Short-selling made Joseph Kennedy's fortune before he became head of FDR's new Securities and Exchange Commission in 1934.
The practice of selling stocks short is legal, but there is a reason for its roguish reputation. Speculative short-selling may not cause fundamental economic problems, but it can exploit, worsen, and amplify them perniciously as Mr. Kennedy knew from firsthand experience. That's what is happening again today after the current SEC dropped Kennedy's essential "uptick rule" last year.
Unlike individual or institutional investors, speculative short-sellers abhor stability. The typical individual or institutional investor takes a long view and tries to pick stocks whose prices will rise. At most, they occasionally sell short to hedge against declines in value. But speculative short-sellers want prices to fall, and at worst, some actively work to promote declines, bombarding the markets with rumors. Which bank's liquidity is under pressure? Whose counterparties are getting nervous? Which bank will fail next?
Banks of all sizes — from Main Street to Wall Street — are vulnerable to such speculation, and it is in their interest to ask the SEC to reinstate the uptick rule.
By fueling anxiety when both investors and financial institutions are vulnerable, too many short-sellers enrich themselves at the expense of legitimate shareholders and the American taxpayer. When short-sellers succeed at causing panic, even well capitalized companies do not stand a chance.
Citigroup Inc. is a case in point. For months, its shares ranked among the top five of all U.S. companies in "short interest," or bets that the stock price would fall. There can be little doubt that short-selling helped drive down Citigroup's share price by 60% during the week of Nov. 20, just as it helped doom Bear Stearns, Lehman Brothers, and a who's who of U.S. financial companies in the preceding eight months. As it has done before, the government stepped in Nov. 24 with an infusion of taxpayer money to stop Citi's market headaches.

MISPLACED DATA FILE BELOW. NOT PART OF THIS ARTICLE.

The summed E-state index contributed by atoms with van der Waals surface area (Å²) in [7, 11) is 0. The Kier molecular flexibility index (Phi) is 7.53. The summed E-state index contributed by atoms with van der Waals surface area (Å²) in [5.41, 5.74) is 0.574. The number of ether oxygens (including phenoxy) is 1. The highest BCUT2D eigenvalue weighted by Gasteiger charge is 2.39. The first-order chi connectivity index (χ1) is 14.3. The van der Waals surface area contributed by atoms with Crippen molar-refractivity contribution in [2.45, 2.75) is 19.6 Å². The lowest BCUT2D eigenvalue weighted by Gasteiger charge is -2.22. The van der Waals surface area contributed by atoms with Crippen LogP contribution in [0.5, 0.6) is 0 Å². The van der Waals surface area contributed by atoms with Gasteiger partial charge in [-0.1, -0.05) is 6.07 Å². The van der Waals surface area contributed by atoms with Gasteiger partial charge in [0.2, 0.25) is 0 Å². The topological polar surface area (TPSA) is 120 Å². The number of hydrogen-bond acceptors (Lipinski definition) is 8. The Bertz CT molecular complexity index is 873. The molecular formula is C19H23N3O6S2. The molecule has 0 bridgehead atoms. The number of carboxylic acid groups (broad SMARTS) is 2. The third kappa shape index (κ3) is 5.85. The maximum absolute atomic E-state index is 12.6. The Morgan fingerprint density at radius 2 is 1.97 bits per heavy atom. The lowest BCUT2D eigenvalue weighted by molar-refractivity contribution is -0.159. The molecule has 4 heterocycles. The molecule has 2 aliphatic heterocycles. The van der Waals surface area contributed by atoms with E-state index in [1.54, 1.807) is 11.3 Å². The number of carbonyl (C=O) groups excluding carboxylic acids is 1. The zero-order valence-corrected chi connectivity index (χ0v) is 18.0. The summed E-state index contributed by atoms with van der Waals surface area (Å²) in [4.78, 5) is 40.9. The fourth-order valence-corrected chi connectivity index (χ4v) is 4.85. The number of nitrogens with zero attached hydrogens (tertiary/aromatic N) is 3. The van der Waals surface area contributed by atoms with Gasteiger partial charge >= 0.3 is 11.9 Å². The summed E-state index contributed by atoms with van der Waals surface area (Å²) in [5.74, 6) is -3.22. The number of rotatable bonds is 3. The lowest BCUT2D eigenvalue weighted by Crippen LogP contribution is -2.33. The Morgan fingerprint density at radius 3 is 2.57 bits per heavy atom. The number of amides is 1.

This pattern is occurring and recurring despite the facts that bank capital has been bolstered, banks are highly liquid, and regulators are well informed about their financial condition. The Federal Reserve has made massive loans, and will make more, to tighten the slack left by a weakened capital market. The Federal Deposit Insurance Corp. has expanded deposit insurance coverage and provided historic protections for bond holders.
Yet time and again, just as the latest financial salve is applied, short-sellers arrive on the battlefield to dispatch the wounded and the war-weary.
To be fair, short-sellers should not be scapegoated for the whole financial crisis. They are not responsible for the illiquid and deteriorating assets cluttering many balance sheets, or for the government's inconsistent, costly stabs at fixing the problem. Nor is there any law against speculating on companies' health.
But regulatory remedies are available to limit the economic damage from speculative short-selling, and we should apply them. The uptick rule that Joseph Kennedy's SEC established in 1938 bars selling a stock short until an uptick in its price, counteracting some of the "piling on" that occurs when stocks begin to falter. The rule was dropped in July 2007, during a bull market when liquidity was no problem, but markets have swung wildly since then.
During the seven decades the uptick rule was enforced, finance remained cyclical; we still had ups and downs, including recessions. Banks sometimes lost money but survived to prosper again. What is different this time is that, without the moderating influence of the uptick rule, speculative manipulation is out of control, eroding the trust and confidence on which all financial institutions are built, threatening premier banks and community banks alike.
Former short-seller Joseph Kennedy was famously effective as the first SEC chairman, in part because he knew from personal experience where the bodies were buried. We ignore his wisdom at our peril.
Our 16-month experience of short-selling without the uptick rule has been a disaster. Reinstating it would go a long way toward restoring confidence that the market is not being run by manipulators bent on profiting from wrecking real value.